Management and leadership usually make the difference.
Royal Caribbean Cruises Ltd, as it was known at the time, transferred two ships to its new subsidiary Azamara Cruises in 2008. One of these was renamed the Journey.
In December 2009, we took what I believe was the Journey’s first transatlantic sailing from Barcelona to Miami. I believe it was the first time because the cruise was incredibly inexpensive. I’m not sure one could find a similar bargain today even as cruise lines struggle to rebuild their businesses.
We will never forget that trip simply because of the amazing crew. We are lucky to have had other great cruises, but that trip was unique.
The Journey had 634 passengers with 405 crew, so we saw the same people frequently.
Almost all cruise-line crew are friendly, but on that trip, the friendliness seemed so genuine.
Although not a formal part of the schedule, two of the small entertainment cast volunteered to give those who wanted an “acting/improvisation” class. Alie wasn’t bad; nothing shall be said about me.
Since it was a small ship without many professional entertainers, they had a crew talent show; we were surprised by some remarkable performances by non-professionals.
The head chef came by our table, but we did not have a brief “how was everything; it was great” conversation. She stayed a full fifteen minutes, and we had a good conversation about both the food and her career.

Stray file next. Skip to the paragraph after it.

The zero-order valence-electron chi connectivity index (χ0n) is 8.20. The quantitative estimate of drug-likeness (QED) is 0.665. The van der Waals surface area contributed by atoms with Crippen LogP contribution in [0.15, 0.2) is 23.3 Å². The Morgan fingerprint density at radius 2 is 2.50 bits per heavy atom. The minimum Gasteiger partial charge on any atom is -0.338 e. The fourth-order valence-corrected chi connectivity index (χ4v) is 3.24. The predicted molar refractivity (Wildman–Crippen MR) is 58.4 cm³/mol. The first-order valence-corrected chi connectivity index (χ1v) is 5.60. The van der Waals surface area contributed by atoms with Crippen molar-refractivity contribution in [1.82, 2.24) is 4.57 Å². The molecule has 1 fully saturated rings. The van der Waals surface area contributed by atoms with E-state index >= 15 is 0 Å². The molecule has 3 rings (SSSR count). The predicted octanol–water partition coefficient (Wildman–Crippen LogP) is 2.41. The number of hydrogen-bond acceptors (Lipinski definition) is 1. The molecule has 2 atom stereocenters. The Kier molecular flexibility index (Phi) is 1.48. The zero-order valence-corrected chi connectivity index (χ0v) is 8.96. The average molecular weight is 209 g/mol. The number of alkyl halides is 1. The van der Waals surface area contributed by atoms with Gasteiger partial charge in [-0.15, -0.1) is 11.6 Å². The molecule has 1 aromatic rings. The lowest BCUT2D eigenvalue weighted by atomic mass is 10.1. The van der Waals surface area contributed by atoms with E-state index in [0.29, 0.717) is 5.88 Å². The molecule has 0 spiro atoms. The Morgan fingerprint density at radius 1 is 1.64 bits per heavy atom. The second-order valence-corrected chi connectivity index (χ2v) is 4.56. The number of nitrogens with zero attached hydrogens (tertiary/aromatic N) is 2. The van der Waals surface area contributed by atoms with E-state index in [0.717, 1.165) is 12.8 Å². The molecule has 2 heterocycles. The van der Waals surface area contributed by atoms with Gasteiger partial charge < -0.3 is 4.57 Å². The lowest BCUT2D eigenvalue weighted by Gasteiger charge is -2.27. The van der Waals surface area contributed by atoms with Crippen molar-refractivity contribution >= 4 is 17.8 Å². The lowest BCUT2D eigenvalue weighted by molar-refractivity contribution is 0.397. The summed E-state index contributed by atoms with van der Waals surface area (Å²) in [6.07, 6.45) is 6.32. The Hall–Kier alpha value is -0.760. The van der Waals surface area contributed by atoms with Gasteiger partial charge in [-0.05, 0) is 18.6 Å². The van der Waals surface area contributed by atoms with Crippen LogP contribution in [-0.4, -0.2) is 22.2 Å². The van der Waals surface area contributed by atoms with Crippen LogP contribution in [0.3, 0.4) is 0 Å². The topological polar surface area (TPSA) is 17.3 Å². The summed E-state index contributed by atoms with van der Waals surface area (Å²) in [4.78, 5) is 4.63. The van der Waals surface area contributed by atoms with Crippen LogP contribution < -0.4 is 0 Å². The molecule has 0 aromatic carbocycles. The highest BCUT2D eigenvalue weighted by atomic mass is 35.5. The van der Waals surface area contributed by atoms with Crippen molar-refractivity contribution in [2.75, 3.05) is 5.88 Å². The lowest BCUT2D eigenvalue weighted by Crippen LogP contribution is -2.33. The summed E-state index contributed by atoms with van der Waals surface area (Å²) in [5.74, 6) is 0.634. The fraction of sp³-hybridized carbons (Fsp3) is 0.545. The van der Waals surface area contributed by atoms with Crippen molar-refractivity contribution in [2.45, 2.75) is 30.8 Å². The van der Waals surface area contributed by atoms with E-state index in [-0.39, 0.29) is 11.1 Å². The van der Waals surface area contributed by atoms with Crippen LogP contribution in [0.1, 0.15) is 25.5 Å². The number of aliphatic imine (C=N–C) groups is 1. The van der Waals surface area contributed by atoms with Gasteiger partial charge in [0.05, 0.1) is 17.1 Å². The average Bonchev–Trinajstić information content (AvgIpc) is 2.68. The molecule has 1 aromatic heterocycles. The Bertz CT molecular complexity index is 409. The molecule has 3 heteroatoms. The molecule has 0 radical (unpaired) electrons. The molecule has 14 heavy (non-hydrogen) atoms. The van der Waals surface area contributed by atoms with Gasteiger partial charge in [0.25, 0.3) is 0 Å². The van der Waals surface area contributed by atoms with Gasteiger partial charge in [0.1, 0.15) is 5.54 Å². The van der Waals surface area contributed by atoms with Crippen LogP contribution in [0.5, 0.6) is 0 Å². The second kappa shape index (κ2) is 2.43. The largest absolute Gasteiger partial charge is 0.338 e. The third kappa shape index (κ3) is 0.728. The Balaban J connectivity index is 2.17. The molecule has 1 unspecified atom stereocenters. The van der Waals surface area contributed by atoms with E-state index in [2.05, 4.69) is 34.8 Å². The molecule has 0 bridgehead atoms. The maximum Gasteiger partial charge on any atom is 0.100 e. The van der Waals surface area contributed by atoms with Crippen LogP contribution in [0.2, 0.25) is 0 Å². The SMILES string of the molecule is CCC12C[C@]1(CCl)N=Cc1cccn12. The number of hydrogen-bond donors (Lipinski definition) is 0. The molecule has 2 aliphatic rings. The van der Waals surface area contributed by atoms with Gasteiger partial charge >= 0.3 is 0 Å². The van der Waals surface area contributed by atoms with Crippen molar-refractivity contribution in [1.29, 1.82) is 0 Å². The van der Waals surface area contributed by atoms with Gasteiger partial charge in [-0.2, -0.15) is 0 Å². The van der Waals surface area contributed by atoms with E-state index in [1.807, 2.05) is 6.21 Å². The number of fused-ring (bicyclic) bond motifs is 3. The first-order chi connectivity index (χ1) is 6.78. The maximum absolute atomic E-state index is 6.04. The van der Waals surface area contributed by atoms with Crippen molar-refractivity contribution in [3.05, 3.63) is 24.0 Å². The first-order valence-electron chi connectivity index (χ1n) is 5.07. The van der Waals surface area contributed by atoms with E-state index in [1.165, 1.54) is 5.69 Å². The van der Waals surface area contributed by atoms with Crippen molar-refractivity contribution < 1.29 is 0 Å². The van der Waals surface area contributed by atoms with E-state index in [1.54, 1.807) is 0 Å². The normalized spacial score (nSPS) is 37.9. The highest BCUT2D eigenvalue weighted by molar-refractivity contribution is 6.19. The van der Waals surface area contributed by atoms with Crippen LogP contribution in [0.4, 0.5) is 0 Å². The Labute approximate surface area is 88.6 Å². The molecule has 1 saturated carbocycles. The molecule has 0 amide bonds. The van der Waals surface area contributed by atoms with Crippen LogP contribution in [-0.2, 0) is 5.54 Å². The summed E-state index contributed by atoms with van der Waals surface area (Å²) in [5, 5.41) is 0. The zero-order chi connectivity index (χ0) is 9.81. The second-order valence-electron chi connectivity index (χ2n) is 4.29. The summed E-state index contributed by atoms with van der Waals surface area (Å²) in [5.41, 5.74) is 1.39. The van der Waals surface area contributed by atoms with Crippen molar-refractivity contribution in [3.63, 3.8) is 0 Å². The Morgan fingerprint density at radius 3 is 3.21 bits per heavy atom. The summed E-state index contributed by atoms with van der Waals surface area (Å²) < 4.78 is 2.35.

When we boarded, Alie was experiencing a bad arthritis flare and could not walk; I pushed her everywhere in a wheelchair, but she told everyone she planned to be walking before we reached Miami. She improved enough late in the cruise to be able to walk into the dining room. When she did, the three men sharing the position of maitre d’ serenaded her.
Several times we have sailed on a ship more than once and found the level of service and attention detail was not the same each time. We decided the captain and hotel director, the person who manages the part of the crew that deals most often with customers, make the difference.
The Journey’s Captain Georgios Theodorou, was the most accessible we ever encountered. He was often seen around the ship. A former Greek Olympic athlete, he walked the upper deck track every morning; he was in shape and worked to stay that way even in middle age.
When we took at tour of the bridge, Captain Theodorou gave us a very interesting lecture on the history of navigation from reliance on stars to the sextant to modern global positioning equipment and electronic mapping. He told us he served on an international committee which he hoped would give captains almost instantaneous notice of hazards at sea. For example, if a container fell from a cargo ship [which evidently is not that uncommon], other ships in the area would see it marked on their electronic charts.
Later, he and the cruise director gave anyone who wanted to participate, an hour-long class in Greek dancing. I can’t say I learned how to do it, but it was fun. Even more fun was when the two gave a demonstration and the Captain did a flip and danced on his hands – his somewhat prominent belly then became a massive “chest.”
Click on photos to enlarge.
Dates of our travel: 4-18 December 2009